A debut book examines the most likely energy developments of the next decades.
In this science and policy volume, Schwendiman uses the Super Bowl as the organizing metaphor for a discussion of the competing visions of the future of energy in the United States. Technologies belong to either the Fuel Conference (gasoline, ethanol) or the Electricity Conference (nuclear, solar) and face off against each other as the author evaluates their potential as primary power sources in the 21st century and beyond. The book comes down firmly in favor of both nuclear power and ethanol production and does not hesitate to make sweeping pronouncements: “Nuclear energy is the solution to all electricity problems in the world.” The supporting arguments are largely persuasive, although many of the book’s citations point to news articles and industry publications as opposed to independent research. Schwendiman favors the small modular reactor, a compact form of the device that overcomes many of the objections to large-scale nuclear plants. He makes largely compelling arguments for the technology’s safety, although his tendency to attribute the problems of Chernobyl and Fukushima to shortcomings in Soviet and Japanese cultures is less convincing. The book also examines the futures of wind, hydroelectric power, solar energy, and natural gas and finds them far less viable in the long run. Schwendiman is clearly knowledgeable about both the scientific and financial aspects of the energy processes described in the volume, although he sometimes oversimplifies the data, as in a graph of oil prices showing a smooth curve increasing from 1985 to 2050 that ignores the price fluctuations to date. Although this work is not authoritative enough to put an end to debates over the future of energy or inspire universal enthusiasm for nuclear power and ethanol, it does an excellent job of organizing current knowledge of the technologies and their potential for meeting the world’s energy needs.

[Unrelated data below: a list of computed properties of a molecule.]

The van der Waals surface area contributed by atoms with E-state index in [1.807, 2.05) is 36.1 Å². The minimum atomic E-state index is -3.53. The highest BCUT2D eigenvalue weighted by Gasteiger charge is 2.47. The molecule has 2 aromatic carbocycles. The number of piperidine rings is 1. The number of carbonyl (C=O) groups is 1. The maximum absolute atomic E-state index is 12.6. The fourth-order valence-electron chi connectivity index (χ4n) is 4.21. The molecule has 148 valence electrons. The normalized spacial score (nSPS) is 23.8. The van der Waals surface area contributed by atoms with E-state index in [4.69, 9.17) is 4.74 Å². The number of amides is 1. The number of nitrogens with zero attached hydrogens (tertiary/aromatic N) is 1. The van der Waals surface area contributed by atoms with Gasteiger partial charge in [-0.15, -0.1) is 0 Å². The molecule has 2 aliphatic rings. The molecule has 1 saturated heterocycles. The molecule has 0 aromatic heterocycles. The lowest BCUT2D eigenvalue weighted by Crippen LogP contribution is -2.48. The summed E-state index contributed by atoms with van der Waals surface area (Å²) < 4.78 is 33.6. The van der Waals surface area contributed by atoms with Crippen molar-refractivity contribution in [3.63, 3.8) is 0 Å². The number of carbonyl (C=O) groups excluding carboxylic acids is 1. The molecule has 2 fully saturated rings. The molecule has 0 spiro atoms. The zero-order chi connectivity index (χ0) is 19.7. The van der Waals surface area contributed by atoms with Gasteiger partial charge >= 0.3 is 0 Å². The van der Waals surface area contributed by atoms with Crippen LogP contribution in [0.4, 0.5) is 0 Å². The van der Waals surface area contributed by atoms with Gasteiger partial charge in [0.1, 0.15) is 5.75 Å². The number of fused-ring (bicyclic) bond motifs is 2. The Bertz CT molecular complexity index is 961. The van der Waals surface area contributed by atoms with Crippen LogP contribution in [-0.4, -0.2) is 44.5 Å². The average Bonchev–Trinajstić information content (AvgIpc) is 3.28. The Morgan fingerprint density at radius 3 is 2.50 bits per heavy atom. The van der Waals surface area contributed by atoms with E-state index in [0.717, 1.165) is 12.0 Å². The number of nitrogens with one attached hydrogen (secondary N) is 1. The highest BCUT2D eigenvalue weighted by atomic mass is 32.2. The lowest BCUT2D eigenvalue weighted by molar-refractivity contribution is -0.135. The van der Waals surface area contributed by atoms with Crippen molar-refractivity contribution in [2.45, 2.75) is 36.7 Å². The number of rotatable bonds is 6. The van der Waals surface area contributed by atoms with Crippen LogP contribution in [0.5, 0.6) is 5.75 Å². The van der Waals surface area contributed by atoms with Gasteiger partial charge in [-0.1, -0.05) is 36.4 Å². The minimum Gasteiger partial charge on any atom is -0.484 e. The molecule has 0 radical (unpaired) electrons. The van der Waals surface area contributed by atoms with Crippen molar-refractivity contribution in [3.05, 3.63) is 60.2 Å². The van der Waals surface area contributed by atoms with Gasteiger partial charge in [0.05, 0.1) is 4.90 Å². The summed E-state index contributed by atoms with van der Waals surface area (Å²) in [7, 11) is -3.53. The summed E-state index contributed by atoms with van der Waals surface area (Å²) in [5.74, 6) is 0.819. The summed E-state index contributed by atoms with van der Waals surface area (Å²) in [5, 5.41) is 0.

An evaluation of the potential energy technologies of the future that draws on a sports metaphor to choose a winner.